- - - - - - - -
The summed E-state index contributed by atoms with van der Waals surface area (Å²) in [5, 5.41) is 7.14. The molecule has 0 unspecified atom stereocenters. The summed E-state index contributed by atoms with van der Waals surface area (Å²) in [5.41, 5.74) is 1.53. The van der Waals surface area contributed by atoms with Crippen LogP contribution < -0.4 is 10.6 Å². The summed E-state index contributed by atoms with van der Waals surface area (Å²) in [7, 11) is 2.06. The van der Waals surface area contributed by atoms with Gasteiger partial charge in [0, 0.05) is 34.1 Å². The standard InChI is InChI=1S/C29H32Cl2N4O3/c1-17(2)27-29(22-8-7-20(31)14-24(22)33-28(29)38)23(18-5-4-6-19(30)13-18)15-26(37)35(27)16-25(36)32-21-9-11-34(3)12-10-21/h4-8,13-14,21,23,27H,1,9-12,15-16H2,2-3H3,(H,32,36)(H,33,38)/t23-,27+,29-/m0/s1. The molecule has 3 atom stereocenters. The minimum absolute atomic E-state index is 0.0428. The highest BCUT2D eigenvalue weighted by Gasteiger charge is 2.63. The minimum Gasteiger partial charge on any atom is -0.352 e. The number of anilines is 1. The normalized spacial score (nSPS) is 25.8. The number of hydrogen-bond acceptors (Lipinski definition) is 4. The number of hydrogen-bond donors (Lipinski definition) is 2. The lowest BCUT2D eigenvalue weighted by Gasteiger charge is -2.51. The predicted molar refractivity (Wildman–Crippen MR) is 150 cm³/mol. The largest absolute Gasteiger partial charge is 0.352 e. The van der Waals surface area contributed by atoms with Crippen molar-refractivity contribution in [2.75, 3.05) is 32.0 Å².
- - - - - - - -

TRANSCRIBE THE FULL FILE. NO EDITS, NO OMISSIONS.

The summed E-state index contributed by atoms with van der Waals surface area (Å²) in [5, 5.41) is 7.14. The molecule has 0 unspecified atom stereocenters. The summed E-state index contributed by atoms with van der Waals surface area (Å²) in [5.41, 5.74) is 1.53. The van der Waals surface area contributed by atoms with Crippen LogP contribution < -0.4 is 10.6 Å². The summed E-state index contributed by atoms with van der Waals surface area (Å²) in [7, 11) is 2.06. The van der Waals surface area contributed by atoms with Gasteiger partial charge in [0, 0.05) is 34.1 Å². The standard InChI is InChI=1S/C29H32Cl2N4O3/c1-17(2)27-29(22-8-7-20(31)14-24(22)33-28(29)38)23(18-5-4-6-19(30)13-18)15-26(37)35(27)16-25(36)32-21-9-11-34(3)12-10-21/h4-8,13-14,21,23,27H,1,9-12,15-16H2,2-3H3,(H,32,36)(H,33,38)/t23-,27+,29-/m0/s1. The molecule has 3 atom stereocenters. The minimum absolute atomic E-state index is 0.0428. The highest BCUT2D eigenvalue weighted by Gasteiger charge is 2.63. The minimum Gasteiger partial charge on any atom is -0.352 e. The number of anilines is 1. The normalized spacial score (nSPS) is 25.8. The number of hydrogen-bond acceptors (Lipinski definition) is 4. The number of hydrogen-bond donors (Lipinski definition) is 2. The lowest BCUT2D eigenvalue weighted by Gasteiger charge is -2.51. The predicted molar refractivity (Wildman–Crippen MR) is 150 cm³/mol. The largest absolute Gasteiger partial charge is 0.352 e. The van der Waals surface area contributed by atoms with Crippen molar-refractivity contribution in [2.75, 3.05) is 32.0 Å².